Eventually, the newness of the job wore off. I learned it is best when releasing animals to just keep your head down. I never got in trouble, but little good can come from telling the world you are doing something with wild animals.
The general rule is, for the most part, many people will be fascinated. Others will just ignore you and then, there will almost always be someone that gets upset.
It does not matter if what you are doing has any legal standing. When you have the option of being discreet, you should be discreet. On a side note, this reminds me of the time I took my late friend Sandy Denesowicz to a Boston Red Sox game. Sandy was a huge sox fan; she was also dying of breast cancer.
I used to be a breast cancer advocate. I would do all sorts of stuff for the cause while wearing a pink bra. While at Fenway Park watching a Sox game, Sandy dared me to take off my shirt and watch the game while wearing a pink bra.
The funny thing was, initially security thought it was great. Then someone showed up and said “You can’t be doin’ that, you need to put a shirt on!” Some of the security guys couldn’t stop laughing and others were not on board. It didn’t matter that some were okay with it, I drew attention to myself and I understood there could be consequences.
I didn’t want to cause trouble, I was just looking to put a smile on Sandy’s face, but my point is that you have to understand what is most important to you.
Lucky, the great folks at Fenway have good hearts and they let me stay…man, I love Boston.
In the event of Gerald and his pet pal Zatara, wisdom would teach that one must decide what is more important, showing the world that you have an opossum…or getting back to Texas with Zatara the opossum.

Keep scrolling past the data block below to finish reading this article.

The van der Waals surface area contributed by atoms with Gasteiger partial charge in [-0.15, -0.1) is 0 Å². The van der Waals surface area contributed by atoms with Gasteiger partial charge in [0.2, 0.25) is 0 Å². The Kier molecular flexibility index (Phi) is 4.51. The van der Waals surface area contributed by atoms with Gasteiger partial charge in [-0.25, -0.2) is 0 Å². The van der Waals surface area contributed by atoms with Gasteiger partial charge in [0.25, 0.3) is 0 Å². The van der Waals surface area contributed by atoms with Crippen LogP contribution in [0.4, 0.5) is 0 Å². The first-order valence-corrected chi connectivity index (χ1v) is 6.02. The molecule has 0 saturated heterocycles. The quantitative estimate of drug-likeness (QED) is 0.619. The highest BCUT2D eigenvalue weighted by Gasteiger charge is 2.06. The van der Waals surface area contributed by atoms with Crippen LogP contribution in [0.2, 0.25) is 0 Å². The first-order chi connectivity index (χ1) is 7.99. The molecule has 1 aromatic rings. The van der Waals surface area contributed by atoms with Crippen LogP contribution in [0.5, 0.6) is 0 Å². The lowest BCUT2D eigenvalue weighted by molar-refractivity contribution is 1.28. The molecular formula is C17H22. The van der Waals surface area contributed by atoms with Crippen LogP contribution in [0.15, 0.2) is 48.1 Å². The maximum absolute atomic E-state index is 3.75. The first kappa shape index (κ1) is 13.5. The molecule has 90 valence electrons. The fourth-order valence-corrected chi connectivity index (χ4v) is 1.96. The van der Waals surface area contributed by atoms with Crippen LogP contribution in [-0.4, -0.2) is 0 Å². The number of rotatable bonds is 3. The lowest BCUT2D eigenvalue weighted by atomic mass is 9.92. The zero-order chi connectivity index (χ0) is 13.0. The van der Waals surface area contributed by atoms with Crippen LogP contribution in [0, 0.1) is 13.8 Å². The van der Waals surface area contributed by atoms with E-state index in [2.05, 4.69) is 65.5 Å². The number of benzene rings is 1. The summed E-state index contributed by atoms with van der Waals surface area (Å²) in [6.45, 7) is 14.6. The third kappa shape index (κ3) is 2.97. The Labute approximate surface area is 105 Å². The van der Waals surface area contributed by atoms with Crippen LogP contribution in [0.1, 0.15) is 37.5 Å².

I think this one is on JetBlue. You let it slide on the first leg, you should have let it slide on the second leg. Yes, this could be a slippery slope. If you let Gerald on with his opossum, then how long will it be until someone wants to bring their unicorn on board? I mean, someone already flew commercial with a pony.
The difference between someone with an ounce of power and someone that has a solid grasp of appearance, this story could have gone a lot better if someone from JetBlue pulled Gerald to the side and said something like “Hey, I dig opossums just like the next guy. But a couple of people are concerned about it and our policy on flying opossums isn’t too clear. Would you just mind keeping ol’ Zatara in the cat carrier under the seat for the flight?”
People that handle animals for a living understand being discreet and when given the choice, prefer to not draw attention to themselves. If a traveller insists on travelling with an uncommon creature, they should be conscious of how to do so properly.
I get it. People love to see animals that are not accustomed to seeing. In fact, they even love seeing animals that are extremely common, such as dogs…geez, some people freak out about seeing dogs. But in the event of flying with an opossum, my 2 cents says to tell the proper people you have an opossum and ask what their traveling guidelines are…and tell the rest of the people think you have a weird cat that violently poops when people look at it, that should ensure that both you and your opossum have a nice, quiet flight.